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Author: Subject: Solubility of natural resin
Magpie
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[*] posted on 13-9-2018 at 08:23


This might work:

https://www.de-solv-it.com/




The single most important condition for a successful synthesis is good mixing - Nicodem
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draculic acid69
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[*] posted on 13-10-2018 at 03:13


I remember working at a car restoration shop and we used eucalyptus oil to get tree sap off of it .at first we couldn't figure out how tree sap got allover it.it was bought at an auction from an insurance company.it must have been stolen and then hidden under some branches or something.anyway try eucalyptus oil.
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happyfooddance
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[*] posted on 13-10-2018 at 07:17


Quote: Originally posted by Xrpdguy  

I just cannot dissolve fuckin' resin in any solvent (except limonene cause its hard to obtain it( a lot of time and peels)).


What planet do you live on? d-limonene is cheap as dirt and available everywhere, it is a waste product of a huge industry (citrus juicing). It is available in consumer products as well.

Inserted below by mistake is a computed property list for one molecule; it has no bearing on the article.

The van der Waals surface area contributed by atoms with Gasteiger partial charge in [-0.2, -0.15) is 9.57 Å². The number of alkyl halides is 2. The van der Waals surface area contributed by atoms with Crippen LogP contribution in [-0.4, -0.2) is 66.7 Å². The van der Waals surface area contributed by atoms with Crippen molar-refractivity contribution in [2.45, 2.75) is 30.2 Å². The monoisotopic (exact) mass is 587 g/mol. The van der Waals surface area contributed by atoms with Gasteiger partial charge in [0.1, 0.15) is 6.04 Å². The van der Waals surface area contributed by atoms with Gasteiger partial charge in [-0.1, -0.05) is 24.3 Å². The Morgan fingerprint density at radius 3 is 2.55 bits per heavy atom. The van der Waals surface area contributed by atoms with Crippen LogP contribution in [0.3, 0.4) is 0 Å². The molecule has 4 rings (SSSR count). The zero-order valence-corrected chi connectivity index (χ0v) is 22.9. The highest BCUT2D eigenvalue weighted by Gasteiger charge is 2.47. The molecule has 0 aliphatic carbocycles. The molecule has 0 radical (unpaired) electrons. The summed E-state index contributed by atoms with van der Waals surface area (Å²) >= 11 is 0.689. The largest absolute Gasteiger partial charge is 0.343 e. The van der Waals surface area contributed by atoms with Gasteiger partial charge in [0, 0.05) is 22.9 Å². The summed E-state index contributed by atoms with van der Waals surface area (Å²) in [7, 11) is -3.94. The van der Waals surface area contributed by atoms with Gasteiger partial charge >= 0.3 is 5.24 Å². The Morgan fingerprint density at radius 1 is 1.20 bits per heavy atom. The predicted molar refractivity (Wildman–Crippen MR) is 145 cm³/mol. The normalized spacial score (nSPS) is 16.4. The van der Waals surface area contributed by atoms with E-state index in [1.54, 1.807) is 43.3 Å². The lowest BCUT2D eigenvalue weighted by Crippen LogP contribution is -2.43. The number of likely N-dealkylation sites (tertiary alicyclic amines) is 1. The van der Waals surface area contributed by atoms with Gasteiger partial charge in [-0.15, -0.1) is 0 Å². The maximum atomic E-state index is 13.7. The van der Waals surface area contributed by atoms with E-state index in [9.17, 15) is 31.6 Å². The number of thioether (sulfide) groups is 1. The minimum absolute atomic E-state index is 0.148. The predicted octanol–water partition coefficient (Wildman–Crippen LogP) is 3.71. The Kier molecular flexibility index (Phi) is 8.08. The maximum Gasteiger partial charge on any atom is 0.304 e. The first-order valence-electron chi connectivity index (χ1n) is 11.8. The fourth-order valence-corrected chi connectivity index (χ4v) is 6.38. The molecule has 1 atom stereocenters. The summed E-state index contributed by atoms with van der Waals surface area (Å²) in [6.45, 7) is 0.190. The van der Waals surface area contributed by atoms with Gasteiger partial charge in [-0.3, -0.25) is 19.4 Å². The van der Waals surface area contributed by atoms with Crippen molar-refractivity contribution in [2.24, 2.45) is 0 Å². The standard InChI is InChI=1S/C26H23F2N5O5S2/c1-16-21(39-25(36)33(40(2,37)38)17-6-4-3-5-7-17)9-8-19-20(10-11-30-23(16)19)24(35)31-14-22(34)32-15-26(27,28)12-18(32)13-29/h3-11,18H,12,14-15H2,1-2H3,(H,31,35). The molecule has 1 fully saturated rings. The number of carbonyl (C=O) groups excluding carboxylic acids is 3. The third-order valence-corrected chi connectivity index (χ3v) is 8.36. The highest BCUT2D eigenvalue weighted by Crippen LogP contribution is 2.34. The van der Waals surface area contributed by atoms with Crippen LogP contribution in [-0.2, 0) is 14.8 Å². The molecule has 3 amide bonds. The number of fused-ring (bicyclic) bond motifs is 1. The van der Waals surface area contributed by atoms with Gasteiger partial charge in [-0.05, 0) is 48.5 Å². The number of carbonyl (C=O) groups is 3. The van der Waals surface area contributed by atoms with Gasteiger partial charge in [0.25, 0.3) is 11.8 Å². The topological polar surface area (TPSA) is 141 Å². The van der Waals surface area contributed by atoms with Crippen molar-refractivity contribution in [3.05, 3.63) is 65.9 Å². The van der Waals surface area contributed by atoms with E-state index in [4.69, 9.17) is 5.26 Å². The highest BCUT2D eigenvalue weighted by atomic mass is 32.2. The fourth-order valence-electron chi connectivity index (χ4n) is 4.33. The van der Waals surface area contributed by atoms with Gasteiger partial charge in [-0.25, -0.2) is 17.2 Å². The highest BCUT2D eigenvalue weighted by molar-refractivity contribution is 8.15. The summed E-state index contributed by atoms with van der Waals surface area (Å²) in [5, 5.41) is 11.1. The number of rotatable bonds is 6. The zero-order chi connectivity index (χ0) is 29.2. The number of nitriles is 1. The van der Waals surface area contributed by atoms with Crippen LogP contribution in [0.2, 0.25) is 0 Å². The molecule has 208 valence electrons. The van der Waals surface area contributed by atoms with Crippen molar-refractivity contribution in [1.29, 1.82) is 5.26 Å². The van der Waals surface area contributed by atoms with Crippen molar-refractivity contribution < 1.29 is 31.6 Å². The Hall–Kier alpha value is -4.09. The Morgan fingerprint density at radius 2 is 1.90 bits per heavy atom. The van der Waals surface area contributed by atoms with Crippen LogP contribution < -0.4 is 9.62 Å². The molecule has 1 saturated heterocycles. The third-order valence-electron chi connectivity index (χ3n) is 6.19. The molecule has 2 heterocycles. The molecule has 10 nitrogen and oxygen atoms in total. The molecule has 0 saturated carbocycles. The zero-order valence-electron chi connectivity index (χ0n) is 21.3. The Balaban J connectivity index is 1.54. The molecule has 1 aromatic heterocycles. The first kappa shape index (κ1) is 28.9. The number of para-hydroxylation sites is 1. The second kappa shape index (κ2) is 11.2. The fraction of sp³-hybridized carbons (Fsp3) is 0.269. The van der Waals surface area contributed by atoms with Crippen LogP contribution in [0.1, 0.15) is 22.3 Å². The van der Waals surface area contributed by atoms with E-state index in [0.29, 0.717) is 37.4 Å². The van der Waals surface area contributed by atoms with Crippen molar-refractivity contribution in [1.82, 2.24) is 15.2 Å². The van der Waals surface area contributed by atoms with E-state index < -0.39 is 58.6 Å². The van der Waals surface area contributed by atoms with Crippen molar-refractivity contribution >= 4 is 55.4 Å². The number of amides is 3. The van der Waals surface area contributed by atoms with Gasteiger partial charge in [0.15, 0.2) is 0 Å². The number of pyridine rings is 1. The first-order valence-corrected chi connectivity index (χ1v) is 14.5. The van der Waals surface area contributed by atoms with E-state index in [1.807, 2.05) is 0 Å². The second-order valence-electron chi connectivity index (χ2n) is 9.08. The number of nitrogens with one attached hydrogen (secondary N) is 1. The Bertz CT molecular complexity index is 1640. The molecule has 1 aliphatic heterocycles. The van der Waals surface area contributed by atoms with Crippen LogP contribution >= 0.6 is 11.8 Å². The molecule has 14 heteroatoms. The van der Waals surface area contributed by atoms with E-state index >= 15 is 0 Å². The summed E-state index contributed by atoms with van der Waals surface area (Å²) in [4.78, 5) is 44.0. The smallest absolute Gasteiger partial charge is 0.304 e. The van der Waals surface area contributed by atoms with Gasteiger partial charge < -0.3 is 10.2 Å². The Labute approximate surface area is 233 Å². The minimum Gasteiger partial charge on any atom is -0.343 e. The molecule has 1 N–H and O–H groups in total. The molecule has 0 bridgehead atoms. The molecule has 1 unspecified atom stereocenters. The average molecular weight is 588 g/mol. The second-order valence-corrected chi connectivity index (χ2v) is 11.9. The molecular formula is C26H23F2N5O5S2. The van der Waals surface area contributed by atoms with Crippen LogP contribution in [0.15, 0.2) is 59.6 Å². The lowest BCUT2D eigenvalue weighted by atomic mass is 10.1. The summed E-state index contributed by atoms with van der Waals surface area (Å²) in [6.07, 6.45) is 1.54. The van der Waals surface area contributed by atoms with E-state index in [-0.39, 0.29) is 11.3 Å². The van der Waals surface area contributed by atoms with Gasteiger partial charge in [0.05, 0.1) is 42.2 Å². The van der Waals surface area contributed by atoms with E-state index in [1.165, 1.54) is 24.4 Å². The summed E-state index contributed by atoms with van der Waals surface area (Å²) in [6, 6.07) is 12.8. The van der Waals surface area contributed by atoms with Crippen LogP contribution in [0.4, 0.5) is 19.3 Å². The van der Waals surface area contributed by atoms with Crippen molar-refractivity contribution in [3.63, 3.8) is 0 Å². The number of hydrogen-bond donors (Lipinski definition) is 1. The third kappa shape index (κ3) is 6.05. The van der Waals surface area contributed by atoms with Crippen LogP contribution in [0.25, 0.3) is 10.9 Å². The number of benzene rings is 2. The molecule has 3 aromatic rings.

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Xrpdguy
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[*] posted on 15-10-2018 at 00:35


Quote: Originally posted by happyfooddance  
Quote: Originally posted by Xrpdguy  

I just cannot dissolve fuckin' resin in any solvent (except limonene cause its hard to obtain it( a lot of time and peels)).


What planet do you live on? d-limonene is cheap as dirt and available everywhere, it is a waste product of a huge industry (citrus juicing). It is available in consumer products as well.


I know on which planet do I live but before posting any comment you should check out in which country I live. So in my country the limonene isn't available for free buying (in the shop).
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DrP
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[*] posted on 15-10-2018 at 07:03


Quote: Originally posted by Xrpdguy  

Do you think that Ethanol and isopropyl mixture can help?
Or any other mixture?
[Edited on 12-9-2018 by Xrpdguy]



If THF and Acetone aren't working then I doubt alcohol will work. Sorry.

Can you smash the sample into a powder? The increased surface area will help speed up any dissolution, but you will need a solvent that actually has some ability to attack your resin.




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Xrpdguy
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[*] posted on 18-10-2018 at 06:40


Quote: Originally posted by DrP  
Quote: Originally posted by Xrpdguy  

Do you think that Ethanol and isopropyl mixture can help?
Or any other mixture?
[Edited on 12-9-2018 by Xrpdguy]



If THF and Acetone aren't working then I doubt alcohol will work. Sorry.

Can you smash the sample into a powder? The increased surface area will help speed up any dissolution, but you will need a solvent that actually has some ability to attack your resin.

I think that I have found the right solvent. I used fresh prepared ethyl-benzoate and a little sample of smashed resin. The mixture was heated with infrared lamp for about ten minutes and temperature about 50°C.
The resin was partly dissolved.